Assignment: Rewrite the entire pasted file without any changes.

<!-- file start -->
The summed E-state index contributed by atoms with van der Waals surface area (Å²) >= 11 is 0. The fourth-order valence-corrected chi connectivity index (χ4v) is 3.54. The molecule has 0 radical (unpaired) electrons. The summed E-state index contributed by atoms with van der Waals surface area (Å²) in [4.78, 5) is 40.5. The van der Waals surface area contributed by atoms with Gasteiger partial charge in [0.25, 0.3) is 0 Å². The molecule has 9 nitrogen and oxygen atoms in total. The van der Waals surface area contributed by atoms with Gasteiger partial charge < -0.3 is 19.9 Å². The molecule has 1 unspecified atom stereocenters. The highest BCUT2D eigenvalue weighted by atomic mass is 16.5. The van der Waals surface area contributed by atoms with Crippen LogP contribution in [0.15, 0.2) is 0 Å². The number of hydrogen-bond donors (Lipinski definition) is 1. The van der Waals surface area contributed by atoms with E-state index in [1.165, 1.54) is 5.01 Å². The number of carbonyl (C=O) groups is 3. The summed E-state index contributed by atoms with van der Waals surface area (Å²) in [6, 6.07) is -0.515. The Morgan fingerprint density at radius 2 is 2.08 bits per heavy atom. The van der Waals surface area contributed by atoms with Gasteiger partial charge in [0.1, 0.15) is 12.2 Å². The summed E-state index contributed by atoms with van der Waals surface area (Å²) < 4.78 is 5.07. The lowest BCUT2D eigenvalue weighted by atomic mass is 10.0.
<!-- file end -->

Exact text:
The summed E-state index contributed by atoms with van der Waals surface area (Å²) >= 11 is 0. The fourth-order valence-corrected chi connectivity index (χ4v) is 3.54. The molecule has 0 radical (unpaired) electrons. The summed E-state index contributed by atoms with van der Waals surface area (Å²) in [4.78, 5) is 40.5. The van der Waals surface area contributed by atoms with Gasteiger partial charge in [0.25, 0.3) is 0 Å². The molecule has 9 nitrogen and oxygen atoms in total. The van der Waals surface area contributed by atoms with Gasteiger partial charge < -0.3 is 19.9 Å². The molecule has 1 unspecified atom stereocenters. The highest BCUT2D eigenvalue weighted by atomic mass is 16.5. The van der Waals surface area contributed by atoms with Crippen LogP contribution in [0.15, 0.2) is 0 Å². The number of hydrogen-bond donors (Lipinski definition) is 1. The van der Waals surface area contributed by atoms with E-state index in [1.165, 1.54) is 5.01 Å². The number of carbonyl (C=O) groups is 3. The summed E-state index contributed by atoms with van der Waals surface area (Å²) in [6, 6.07) is -0.515. The Morgan fingerprint density at radius 2 is 2.08 bits per heavy atom. The van der Waals surface area contributed by atoms with Gasteiger partial charge in [0.1, 0.15) is 12.2 Å². The summed E-state index contributed by atoms with van der Waals surface area (Å²) < 4.78 is 5.07. The lowest BCUT2D eigenvalue weighted by atomic mass is 10.0.